Voluntary audiograms

Follow-up procedures do not apply to employees exposed at work to noise below an 8-hour time-weighted average of 85 dBA. But you must comply with standard 29 CFR 1910.1020, Access To Employee Exposure and Medical Records. It requires you to preserve and maintain the audiogram, specifies the rights of access to the audiogram, and specifies employee information that must be provided.

OSHA’s noise standard requires that audiometric testing be made available to all employees whose exposures equal or exceed an 8-hour time-weighted average of 85 dBA. On the other hand, the standard does not prohibit an employer from having a company rule that employees submit to audiometric testing. Be aware, though, that the Americans with Disabilities Act (ADA) places certain limitations on employer-required medical examinations. Such exams must be shown to be job-related and consistent with business necessity.

Off-the-job noise exposure

If all of an employee’s hearing loss is due to off-the-job exposures, in the opinion of a licensed physician, the case does not need to be recorded. If it’s determined that the work environment is likely to have contributed to the employee’s hearing loss, the case must be recorded.

It’s not necessary for an employee to be exposed to noise above an 8-hour TWA of 85 dBA to experience work-related hearing loss. If it seems likely that an event or exposure in the work environment either caused or contributed to the hearing loss, the case is considered work-related. It’s sufficient for an exposure to only be a contributing and/or aggravating factor to establish a work relationship for OSHA recordkeeping purposes.

Problem audiograms

Examples of problem audiograms are: Audiograms that show large differences in hearing thresholds between the two ears, audiograms that show unusual hearing loss configurations that are atypical of noise-induced hearing loss, and audiograms with thresholds that are not repeatable.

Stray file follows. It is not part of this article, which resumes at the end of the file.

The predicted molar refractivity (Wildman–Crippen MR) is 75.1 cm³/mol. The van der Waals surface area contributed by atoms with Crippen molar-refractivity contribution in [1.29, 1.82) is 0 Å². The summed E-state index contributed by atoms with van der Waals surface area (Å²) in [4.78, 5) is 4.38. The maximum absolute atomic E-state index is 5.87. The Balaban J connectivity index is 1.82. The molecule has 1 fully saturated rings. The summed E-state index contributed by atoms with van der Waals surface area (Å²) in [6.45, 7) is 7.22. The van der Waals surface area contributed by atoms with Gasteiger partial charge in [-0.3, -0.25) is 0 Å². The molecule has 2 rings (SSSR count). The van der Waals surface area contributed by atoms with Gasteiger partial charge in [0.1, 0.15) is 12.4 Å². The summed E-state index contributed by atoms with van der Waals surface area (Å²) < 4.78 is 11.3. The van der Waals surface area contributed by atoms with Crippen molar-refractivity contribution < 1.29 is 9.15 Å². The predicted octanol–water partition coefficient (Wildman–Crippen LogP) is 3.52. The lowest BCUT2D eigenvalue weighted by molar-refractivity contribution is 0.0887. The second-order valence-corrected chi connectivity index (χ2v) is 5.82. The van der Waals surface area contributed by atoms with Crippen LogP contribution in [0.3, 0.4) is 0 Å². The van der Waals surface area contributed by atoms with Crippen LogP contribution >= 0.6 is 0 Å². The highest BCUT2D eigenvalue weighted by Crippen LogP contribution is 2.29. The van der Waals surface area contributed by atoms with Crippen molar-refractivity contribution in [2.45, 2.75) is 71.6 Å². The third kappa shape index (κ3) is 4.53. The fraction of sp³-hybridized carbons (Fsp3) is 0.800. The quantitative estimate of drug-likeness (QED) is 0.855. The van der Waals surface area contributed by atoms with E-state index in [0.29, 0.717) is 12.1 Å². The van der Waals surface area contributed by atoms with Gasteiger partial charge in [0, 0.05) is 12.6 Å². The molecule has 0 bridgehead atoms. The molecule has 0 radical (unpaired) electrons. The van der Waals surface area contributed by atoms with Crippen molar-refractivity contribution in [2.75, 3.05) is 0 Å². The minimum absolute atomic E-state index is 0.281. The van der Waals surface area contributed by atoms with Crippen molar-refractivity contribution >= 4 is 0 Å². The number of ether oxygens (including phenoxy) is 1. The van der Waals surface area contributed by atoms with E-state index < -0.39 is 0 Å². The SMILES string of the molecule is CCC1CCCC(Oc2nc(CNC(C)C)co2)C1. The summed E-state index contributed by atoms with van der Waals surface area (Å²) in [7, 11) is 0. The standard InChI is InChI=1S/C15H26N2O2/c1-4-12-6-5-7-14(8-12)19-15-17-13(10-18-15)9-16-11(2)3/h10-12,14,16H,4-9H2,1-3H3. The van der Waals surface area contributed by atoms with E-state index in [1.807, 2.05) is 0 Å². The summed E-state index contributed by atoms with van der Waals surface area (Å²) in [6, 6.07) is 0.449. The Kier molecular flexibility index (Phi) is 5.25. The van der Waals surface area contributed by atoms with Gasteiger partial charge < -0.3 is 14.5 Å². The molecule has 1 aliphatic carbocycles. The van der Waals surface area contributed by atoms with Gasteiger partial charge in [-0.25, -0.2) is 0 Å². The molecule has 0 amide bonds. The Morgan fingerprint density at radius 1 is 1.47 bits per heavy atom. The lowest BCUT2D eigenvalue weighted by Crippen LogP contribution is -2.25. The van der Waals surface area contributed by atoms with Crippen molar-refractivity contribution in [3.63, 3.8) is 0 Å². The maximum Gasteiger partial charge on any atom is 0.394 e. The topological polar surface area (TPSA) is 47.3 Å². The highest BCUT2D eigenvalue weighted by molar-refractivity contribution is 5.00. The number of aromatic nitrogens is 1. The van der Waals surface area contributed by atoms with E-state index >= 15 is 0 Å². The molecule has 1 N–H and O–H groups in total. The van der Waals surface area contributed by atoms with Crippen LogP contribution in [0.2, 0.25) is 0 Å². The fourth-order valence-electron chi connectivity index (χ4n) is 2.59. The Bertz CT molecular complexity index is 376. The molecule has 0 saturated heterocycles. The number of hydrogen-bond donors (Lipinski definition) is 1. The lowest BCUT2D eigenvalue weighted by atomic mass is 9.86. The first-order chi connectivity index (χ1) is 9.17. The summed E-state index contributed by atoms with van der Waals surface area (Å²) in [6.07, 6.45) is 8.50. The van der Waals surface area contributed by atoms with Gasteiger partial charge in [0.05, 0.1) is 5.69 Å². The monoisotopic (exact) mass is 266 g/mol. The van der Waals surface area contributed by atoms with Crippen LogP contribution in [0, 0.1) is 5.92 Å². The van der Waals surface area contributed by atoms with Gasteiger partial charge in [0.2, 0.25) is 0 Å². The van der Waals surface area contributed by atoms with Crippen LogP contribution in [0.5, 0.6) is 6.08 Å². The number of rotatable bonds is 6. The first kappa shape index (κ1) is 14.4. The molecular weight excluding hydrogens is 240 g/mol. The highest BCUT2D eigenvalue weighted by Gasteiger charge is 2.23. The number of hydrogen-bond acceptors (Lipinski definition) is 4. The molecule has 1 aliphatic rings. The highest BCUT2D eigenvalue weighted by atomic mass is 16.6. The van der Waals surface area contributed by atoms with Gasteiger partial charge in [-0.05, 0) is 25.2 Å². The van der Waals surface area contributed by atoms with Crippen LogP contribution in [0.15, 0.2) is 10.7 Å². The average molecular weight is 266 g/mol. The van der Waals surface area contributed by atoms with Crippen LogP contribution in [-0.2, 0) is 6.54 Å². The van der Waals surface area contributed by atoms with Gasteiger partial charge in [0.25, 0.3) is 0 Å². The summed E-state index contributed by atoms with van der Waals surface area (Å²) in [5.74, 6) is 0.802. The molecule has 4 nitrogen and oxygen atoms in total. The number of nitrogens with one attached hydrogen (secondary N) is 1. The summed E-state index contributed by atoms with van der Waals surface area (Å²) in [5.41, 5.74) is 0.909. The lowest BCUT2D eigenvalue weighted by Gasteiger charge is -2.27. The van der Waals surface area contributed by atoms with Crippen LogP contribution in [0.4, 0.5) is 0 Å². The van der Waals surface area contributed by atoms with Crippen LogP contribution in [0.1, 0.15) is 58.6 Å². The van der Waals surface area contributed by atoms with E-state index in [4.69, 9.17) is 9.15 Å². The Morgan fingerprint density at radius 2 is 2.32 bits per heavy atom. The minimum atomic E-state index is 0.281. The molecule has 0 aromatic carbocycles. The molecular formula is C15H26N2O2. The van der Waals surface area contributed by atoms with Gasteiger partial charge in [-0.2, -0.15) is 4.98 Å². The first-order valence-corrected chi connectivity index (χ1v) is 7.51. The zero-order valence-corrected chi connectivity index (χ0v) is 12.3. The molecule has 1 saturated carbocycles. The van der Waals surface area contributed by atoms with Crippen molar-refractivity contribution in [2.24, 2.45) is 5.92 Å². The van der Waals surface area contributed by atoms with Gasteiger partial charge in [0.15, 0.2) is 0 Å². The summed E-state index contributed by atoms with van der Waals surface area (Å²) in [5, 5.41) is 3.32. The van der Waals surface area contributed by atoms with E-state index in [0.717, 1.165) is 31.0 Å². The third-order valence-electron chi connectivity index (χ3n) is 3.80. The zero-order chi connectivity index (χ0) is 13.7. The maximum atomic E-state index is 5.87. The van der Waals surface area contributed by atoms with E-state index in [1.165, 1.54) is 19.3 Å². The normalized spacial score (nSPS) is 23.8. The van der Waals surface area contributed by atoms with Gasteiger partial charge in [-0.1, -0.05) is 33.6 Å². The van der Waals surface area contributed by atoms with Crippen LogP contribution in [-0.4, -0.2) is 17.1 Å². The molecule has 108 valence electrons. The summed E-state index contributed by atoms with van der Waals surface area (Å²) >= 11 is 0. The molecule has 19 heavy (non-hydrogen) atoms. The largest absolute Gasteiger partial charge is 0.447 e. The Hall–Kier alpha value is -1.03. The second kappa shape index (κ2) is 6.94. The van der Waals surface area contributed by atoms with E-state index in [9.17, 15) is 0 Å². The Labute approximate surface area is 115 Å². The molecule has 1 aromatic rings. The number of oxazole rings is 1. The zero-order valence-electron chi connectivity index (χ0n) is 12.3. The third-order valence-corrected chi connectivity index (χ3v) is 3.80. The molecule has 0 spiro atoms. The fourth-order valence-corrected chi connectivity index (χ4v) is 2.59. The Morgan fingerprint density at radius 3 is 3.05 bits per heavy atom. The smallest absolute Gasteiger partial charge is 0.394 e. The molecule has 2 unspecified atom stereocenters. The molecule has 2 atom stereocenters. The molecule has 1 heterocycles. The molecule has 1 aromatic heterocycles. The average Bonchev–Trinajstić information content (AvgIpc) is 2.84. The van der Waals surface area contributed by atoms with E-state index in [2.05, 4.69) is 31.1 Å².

Valid audiograms

In general, a valid audiogram gives the appearance that the test was conducted correctly and the subject responded appropriately to the test signals.

In order for an audiogram to be valid, it must meet all the standard’s related requirements. The test must be conducted with a properly calibrated audiometer. The appropriate frequencies must be tested. Background noise levels must conform to the standard for audiometer test rooms. The audiometer must meet required equipment specifications.

Previous employer audiograms

When a business changes ownership, the previous employer must transfer audiometric test records to the new owner. Previous baseline audiograms must be assumed by the new owner, and these baselines may not be revised until the licensed or certified audiologist, otolaryngologist, or other physician determines that the employees have experienced a persistent shift of hearing that, when compared to these baselines, is equal to a standard threshold shift.